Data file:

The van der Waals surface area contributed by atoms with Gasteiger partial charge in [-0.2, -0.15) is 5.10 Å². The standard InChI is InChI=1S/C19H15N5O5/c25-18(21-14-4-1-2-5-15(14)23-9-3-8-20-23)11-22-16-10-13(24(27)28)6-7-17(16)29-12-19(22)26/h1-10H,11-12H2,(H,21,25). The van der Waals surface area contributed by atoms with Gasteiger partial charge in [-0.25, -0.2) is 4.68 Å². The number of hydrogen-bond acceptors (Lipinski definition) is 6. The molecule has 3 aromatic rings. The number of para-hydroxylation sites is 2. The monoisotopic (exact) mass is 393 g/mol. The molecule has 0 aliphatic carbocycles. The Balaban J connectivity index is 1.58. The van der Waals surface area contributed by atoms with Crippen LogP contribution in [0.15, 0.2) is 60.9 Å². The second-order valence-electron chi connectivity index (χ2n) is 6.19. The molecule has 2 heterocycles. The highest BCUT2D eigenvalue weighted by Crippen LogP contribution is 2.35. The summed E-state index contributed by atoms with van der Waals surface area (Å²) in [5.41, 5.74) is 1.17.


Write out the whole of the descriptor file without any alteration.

The van der Waals surface area contributed by atoms with Gasteiger partial charge in [-0.2, -0.15) is 5.10 Å². The standard InChI is InChI=1S/C19H15N5O5/c25-18(21-14-4-1-2-5-15(14)23-9-3-8-20-23)11-22-16-10-13(24(27)28)6-7-17(16)29-12-19(22)26/h1-10H,11-12H2,(H,21,25). The van der Waals surface area contributed by atoms with Gasteiger partial charge in [-0.25, -0.2) is 4.68 Å². The number of hydrogen-bond acceptors (Lipinski definition) is 6. The molecule has 3 aromatic rings. The number of para-hydroxylation sites is 2. The monoisotopic (exact) mass is 393 g/mol. The molecule has 0 aliphatic carbocycles. The Balaban J connectivity index is 1.58. The van der Waals surface area contributed by atoms with Crippen LogP contribution in [0.15, 0.2) is 60.9 Å². The second-order valence-electron chi connectivity index (χ2n) is 6.19. The molecule has 2 heterocycles. The highest BCUT2D eigenvalue weighted by Crippen LogP contribution is 2.35. The summed E-state index contributed by atoms with van der Waals surface area (Å²) in [5.41, 5.74) is 1.17.